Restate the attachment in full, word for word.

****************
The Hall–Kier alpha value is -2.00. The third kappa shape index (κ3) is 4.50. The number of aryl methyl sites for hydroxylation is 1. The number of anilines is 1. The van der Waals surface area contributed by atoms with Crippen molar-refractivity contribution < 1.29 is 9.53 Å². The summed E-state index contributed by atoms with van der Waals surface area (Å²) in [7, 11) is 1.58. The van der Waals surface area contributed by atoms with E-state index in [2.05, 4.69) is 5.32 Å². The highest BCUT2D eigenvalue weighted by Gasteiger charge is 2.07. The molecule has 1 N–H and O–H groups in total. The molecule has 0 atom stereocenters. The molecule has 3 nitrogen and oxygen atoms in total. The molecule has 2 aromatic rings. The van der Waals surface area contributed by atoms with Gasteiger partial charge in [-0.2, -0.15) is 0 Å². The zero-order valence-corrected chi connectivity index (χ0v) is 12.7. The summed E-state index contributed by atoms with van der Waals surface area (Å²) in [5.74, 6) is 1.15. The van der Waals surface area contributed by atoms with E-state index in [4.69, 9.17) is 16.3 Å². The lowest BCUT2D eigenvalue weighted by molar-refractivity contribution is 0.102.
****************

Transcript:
The Hall–Kier alpha value is -2.00. The third kappa shape index (κ3) is 4.50. The number of aryl methyl sites for hydroxylation is 1. The number of anilines is 1. The van der Waals surface area contributed by atoms with Crippen molar-refractivity contribution < 1.29 is 9.53 Å². The summed E-state index contributed by atoms with van der Waals surface area (Å²) in [7, 11) is 1.58. The van der Waals surface area contributed by atoms with E-state index in [2.05, 4.69) is 5.32 Å². The highest BCUT2D eigenvalue weighted by Gasteiger charge is 2.07. The molecule has 1 N–H and O–H groups in total. The molecule has 0 atom stereocenters. The molecule has 3 nitrogen and oxygen atoms in total. The molecule has 2 aromatic rings. The van der Waals surface area contributed by atoms with Gasteiger partial charge in [-0.2, -0.15) is 0 Å². The zero-order valence-corrected chi connectivity index (χ0v) is 12.7. The summed E-state index contributed by atoms with van der Waals surface area (Å²) in [5.74, 6) is 1.15. The van der Waals surface area contributed by atoms with E-state index in [4.69, 9.17) is 16.3 Å². The lowest BCUT2D eigenvalue weighted by molar-refractivity contribution is 0.102.